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NeilPryde Bayamo bicycle targets time trial riders and triathletes


September 3, 2012

The Bayamo is aimed at time trial riders and triathletes

The Bayamo is aimed at time trial riders and triathletes

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The partnership between BMW's DesignworksUSA and NeilPryde that began in 2010 with the Alize and Diablo high performance road bikes has yielded its latest design. The third line of frames resulting from the partnership are the new Bayamo and Bayamo+, which take on board concepts developed and tested on the earlier models. Aimed at time trial athletes and triathletes, their creators say the bikes are lightweight and high strength, with “wind-cheating aerodynamics.”

Named after a Caribbean coastal wind, the Bayamo’s unidirectional C6.7 carbon fiber frame is the result of computational fluid dynamic analysis and wind tunnel testing. Side on, the frame appears quite substantial, but it is revealed to be exceptionally thin when viewed front on. This is to minimize wind resistance and increase aerodynamic performance for time-trial cyclists for whom every split second counts. The “Kamm” tail aerofoil found on previous models has been truncated to deal with the wider yaw angles of up to 30-degrees experienced during time trials and triathlons.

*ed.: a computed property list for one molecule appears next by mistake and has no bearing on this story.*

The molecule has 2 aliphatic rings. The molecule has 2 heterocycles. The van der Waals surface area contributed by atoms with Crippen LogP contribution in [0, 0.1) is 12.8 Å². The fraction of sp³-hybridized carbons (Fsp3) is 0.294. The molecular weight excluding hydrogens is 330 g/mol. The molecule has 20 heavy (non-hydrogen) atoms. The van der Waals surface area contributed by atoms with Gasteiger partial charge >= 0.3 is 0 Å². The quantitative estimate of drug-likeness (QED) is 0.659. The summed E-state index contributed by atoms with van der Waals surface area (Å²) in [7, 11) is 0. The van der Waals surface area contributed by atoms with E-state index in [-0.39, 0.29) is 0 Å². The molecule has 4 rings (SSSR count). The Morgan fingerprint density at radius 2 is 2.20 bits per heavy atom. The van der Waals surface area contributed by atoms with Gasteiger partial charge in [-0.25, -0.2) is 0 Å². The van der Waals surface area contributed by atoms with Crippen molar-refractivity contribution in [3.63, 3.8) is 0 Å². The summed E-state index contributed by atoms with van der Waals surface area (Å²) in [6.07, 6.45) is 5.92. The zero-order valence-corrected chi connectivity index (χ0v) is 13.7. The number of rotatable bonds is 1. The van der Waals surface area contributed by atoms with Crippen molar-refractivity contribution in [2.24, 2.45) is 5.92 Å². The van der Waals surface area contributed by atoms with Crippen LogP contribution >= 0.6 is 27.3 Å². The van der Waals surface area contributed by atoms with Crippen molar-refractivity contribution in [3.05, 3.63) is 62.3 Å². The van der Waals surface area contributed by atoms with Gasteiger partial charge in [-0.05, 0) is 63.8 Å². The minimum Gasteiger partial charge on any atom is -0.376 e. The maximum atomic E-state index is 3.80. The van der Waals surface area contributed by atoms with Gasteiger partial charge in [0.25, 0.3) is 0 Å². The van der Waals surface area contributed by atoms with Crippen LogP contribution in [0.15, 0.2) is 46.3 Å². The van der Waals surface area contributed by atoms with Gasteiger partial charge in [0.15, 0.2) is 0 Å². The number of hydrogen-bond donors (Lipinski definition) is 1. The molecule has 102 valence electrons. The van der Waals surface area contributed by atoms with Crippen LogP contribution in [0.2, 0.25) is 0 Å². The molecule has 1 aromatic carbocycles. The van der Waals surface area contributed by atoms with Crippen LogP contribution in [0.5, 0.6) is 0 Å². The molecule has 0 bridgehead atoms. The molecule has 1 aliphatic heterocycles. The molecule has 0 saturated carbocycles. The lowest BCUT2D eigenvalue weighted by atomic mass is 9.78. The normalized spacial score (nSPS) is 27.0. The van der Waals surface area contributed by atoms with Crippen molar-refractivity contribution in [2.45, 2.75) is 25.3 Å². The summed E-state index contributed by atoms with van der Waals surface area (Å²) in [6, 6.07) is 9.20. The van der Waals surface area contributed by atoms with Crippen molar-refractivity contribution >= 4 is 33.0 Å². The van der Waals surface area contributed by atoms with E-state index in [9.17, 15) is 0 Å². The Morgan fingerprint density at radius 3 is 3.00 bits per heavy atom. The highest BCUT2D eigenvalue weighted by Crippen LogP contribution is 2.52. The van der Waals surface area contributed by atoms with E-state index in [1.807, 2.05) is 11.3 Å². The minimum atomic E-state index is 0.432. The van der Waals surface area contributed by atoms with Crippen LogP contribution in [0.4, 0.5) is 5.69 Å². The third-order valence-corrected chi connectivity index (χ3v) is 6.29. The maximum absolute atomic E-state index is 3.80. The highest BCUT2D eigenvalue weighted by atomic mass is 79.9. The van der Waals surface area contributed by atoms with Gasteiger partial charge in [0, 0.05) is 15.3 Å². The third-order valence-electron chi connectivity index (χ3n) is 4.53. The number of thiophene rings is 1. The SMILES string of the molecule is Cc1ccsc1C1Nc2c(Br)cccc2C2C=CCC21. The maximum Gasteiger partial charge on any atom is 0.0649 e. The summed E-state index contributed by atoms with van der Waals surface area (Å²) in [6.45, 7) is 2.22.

Further enhancing the bike’s clean lines are the routing of all the drivetrain and shifting cables inside the Bayamo’s frame. The bikes also get an exclusive dropout mechanism that it is claimed enables precise positioning of the rear wheel, while the Bayamo+ gets a new proprietary QFit stem design that is adjustable for both height and ride angle. The maker’s say the bottom bracket where the cranks and pedals meet the frame has also been made exceptionally stiff to ensure the rider’s energy is more efficiently transferred.

The Bayamo frameset, including frame, forks, seat post, and headset, is available now for US$2,750, while the Bayamo+ frameset, which adds the QFit stem and fully integrated brakes, will be available in 2013 for $5,000. Adding a Shimano groupset, Mavic wheel, and other premium components sees the prices rise to the $3,095 to $10,000 range.

Source: DesignworksUSA, NeilPryde Bikes

About the Author
Darren Quick Darren's love of technology started in primary school with a Nintendo Game & Watch Donkey Kong (still functioning) and a Commodore VIC 20 computer (not still functioning). In high school he upgraded to a 286 PC, and he's been following Moore's law ever since. This love of technology continued through a number of university courses and crappy jobs until 2008, when his interests found a home at Gizmag. All articles by Darren Quick
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